This is very difficult to understand because if the Bible says God is for us, then why would He allow a righteous Job to endure such suffering? I don’t have all the answers, but I can tell you this: “My Servant” is a title of honor. I believe God wanted the opportunity to brag on Job’s character, letting the enemy know that not everyone falls for his schemes. James the half-brother of Jesus has this to say:

12 Blessed is the man who endures temptation; for when he has been approved, he will receive the crown of life which the Lord has promised to those who love Him.

-James 1:12

The truth is we live in a sin-soaked world, and because of Adam and Eve’s first bites in the garden we will endure affliction. Not because we did anything wrong, but because evil lurks. Whether we realize it or not, we are at war with that same evil every day. The big difference between Job’s life and our lives is that our hope comes from a place of grace. The shed blood of our Savior flows down in the form of grace giving new life and hope to grief-filled places.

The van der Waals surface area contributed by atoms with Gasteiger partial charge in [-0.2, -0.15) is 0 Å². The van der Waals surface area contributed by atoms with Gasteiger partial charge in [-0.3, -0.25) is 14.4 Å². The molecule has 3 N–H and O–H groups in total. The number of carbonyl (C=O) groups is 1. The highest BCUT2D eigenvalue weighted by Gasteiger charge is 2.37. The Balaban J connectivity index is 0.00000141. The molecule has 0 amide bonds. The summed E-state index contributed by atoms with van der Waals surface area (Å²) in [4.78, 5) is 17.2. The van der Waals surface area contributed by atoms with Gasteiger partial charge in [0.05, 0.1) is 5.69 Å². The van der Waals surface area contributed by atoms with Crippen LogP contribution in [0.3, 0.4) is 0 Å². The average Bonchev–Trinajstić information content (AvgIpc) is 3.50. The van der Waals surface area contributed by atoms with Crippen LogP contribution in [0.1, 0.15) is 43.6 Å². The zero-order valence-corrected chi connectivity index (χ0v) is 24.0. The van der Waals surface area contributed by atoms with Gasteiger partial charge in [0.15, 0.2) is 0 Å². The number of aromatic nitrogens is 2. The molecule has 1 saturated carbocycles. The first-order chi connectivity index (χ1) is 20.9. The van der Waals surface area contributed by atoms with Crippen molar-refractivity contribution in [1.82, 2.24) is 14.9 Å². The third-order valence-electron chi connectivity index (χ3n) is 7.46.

In all this, we must recognize that God is God. He gives and He takes, but it’s never for nothing. He doesn’t just stand by and watch us suffer. We will find proof of this as we deepen our study of Job.

I know this is a tough section of verse to comprehend. Because of that, we are going to stop here for today. If you are a subscriber, you know I’m taking what we are learning each week and expanding it in something we call “Word for Your Weekend.” If you want access to this, consider subscribing to the blog. This Friday, I’m going to tell a story about a time in my life where I had to tell myself day-after-day that God was bragging on me. If I didn’t, I don’t think I would have made it.